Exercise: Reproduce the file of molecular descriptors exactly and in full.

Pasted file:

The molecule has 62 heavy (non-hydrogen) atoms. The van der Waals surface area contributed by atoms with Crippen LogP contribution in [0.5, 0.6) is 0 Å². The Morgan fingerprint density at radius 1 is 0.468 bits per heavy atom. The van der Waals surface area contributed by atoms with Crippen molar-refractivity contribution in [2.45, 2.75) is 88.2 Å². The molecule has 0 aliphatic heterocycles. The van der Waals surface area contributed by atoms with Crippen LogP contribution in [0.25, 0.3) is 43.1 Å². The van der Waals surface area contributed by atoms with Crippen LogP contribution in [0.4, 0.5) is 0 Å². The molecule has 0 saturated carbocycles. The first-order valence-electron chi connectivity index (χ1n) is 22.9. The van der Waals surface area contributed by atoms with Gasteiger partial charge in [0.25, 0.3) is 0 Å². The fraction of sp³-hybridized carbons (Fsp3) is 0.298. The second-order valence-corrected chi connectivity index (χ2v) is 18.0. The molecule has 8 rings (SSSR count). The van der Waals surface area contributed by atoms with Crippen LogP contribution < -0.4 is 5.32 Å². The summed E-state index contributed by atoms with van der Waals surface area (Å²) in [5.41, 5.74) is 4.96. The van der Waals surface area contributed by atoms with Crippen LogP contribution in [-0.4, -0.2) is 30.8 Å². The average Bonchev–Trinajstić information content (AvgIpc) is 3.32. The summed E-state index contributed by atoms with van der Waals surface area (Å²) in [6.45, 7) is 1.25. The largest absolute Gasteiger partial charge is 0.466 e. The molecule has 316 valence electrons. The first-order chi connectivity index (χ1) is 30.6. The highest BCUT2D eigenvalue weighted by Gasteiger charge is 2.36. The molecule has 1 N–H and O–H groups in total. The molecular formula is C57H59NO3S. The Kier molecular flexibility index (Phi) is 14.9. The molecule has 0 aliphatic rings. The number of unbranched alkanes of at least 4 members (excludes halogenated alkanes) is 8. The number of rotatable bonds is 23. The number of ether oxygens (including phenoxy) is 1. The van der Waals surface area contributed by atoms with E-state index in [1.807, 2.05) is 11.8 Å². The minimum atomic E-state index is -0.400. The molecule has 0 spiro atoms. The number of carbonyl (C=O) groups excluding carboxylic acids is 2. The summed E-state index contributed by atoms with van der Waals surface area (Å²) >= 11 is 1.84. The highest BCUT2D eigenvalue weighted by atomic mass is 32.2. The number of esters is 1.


The molecule has 62 heavy (non-hydrogen) atoms. The van der Waals surface area contributed by atoms with Crippen LogP contribution in [0.5, 0.6) is 0 Å². The Morgan fingerprint density at radius 1 is 0.468 bits per heavy atom. The van der Waals surface area contributed by atoms with Crippen molar-refractivity contribution in [2.45, 2.75) is 88.2 Å². The molecule has 0 aliphatic heterocycles. The van der Waals surface area contributed by atoms with Crippen LogP contribution in [0.25, 0.3) is 43.1 Å². The van der Waals surface area contributed by atoms with Crippen LogP contribution in [0.4, 0.5) is 0 Å². The molecule has 0 saturated carbocycles. The first-order valence-electron chi connectivity index (χ1n) is 22.9. The van der Waals surface area contributed by atoms with Gasteiger partial charge in [0.25, 0.3) is 0 Å². The fraction of sp³-hybridized carbons (Fsp3) is 0.298. The second-order valence-corrected chi connectivity index (χ2v) is 18.0. The molecule has 8 rings (SSSR count). The van der Waals surface area contributed by atoms with Crippen LogP contribution < -0.4 is 5.32 Å². The summed E-state index contributed by atoms with van der Waals surface area (Å²) in [5.41, 5.74) is 4.96. The van der Waals surface area contributed by atoms with Crippen LogP contribution in [-0.4, -0.2) is 30.8 Å². The average Bonchev–Trinajstić information content (AvgIpc) is 3.32. The summed E-state index contributed by atoms with van der Waals surface area (Å²) in [6.45, 7) is 1.25. The largest absolute Gasteiger partial charge is 0.466 e. The molecule has 316 valence electrons. The first-order chi connectivity index (χ1) is 30.6. The highest BCUT2D eigenvalue weighted by Gasteiger charge is 2.36. The molecule has 1 N–H and O–H groups in total. The molecular formula is C57H59NO3S. The Kier molecular flexibility index (Phi) is 14.9. The molecule has 0 aliphatic rings. The number of unbranched alkanes of at least 4 members (excludes halogenated alkanes) is 8. The number of rotatable bonds is 23. The number of ether oxygens (including phenoxy) is 1. The van der Waals surface area contributed by atoms with E-state index in [1.807, 2.05) is 11.8 Å². The minimum atomic E-state index is -0.400. The molecule has 0 spiro atoms. The number of carbonyl (C=O) groups excluding carboxylic acids is 2. The summed E-state index contributed by atoms with van der Waals surface area (Å²) >= 11 is 1.84. The highest BCUT2D eigenvalue weighted by atomic mass is 32.2. The number of esters is 1.